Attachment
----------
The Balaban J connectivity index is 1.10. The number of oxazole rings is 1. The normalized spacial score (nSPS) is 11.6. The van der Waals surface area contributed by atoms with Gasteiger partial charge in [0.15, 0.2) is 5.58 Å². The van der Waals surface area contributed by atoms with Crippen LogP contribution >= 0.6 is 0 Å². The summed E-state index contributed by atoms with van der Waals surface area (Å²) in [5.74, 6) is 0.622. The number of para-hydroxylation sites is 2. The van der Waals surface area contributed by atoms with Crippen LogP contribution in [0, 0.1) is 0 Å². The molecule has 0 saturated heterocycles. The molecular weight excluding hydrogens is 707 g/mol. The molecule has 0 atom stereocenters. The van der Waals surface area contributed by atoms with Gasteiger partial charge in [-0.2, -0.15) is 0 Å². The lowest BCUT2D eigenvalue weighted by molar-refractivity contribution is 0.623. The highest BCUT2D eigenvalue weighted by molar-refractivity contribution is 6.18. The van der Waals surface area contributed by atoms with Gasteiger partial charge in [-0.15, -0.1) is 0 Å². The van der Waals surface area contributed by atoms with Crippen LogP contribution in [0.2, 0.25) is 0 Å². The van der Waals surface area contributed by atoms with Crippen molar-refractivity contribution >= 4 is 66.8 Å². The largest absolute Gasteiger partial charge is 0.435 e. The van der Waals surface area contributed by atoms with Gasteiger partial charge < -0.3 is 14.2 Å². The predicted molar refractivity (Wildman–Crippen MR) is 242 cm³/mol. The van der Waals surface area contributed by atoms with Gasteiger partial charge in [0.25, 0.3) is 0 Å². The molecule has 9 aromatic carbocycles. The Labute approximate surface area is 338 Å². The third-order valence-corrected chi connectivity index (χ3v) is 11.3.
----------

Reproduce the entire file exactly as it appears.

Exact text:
The Balaban J connectivity index is 1.10. The number of oxazole rings is 1. The normalized spacial score (nSPS) is 11.6. The van der Waals surface area contributed by atoms with Gasteiger partial charge in [0.15, 0.2) is 5.58 Å². The van der Waals surface area contributed by atoms with Crippen LogP contribution >= 0.6 is 0 Å². The summed E-state index contributed by atoms with van der Waals surface area (Å²) in [5.74, 6) is 0.622. The number of para-hydroxylation sites is 2. The van der Waals surface area contributed by atoms with Crippen LogP contribution in [0, 0.1) is 0 Å². The molecule has 0 saturated heterocycles. The molecular weight excluding hydrogens is 707 g/mol. The molecule has 0 atom stereocenters. The van der Waals surface area contributed by atoms with Gasteiger partial charge in [-0.2, -0.15) is 0 Å². The lowest BCUT2D eigenvalue weighted by molar-refractivity contribution is 0.623. The highest BCUT2D eigenvalue weighted by molar-refractivity contribution is 6.18. The van der Waals surface area contributed by atoms with Gasteiger partial charge in [-0.15, -0.1) is 0 Å². The van der Waals surface area contributed by atoms with Crippen LogP contribution in [0.2, 0.25) is 0 Å². The van der Waals surface area contributed by atoms with Crippen molar-refractivity contribution >= 4 is 66.8 Å². The largest absolute Gasteiger partial charge is 0.435 e. The van der Waals surface area contributed by atoms with Gasteiger partial charge < -0.3 is 14.2 Å². The predicted molar refractivity (Wildman–Crippen MR) is 242 cm³/mol. The van der Waals surface area contributed by atoms with Gasteiger partial charge in [0.25, 0.3) is 0 Å². The molecule has 9 aromatic carbocycles. The Labute approximate surface area is 338 Å². The third-order valence-corrected chi connectivity index (χ3v) is 11.3.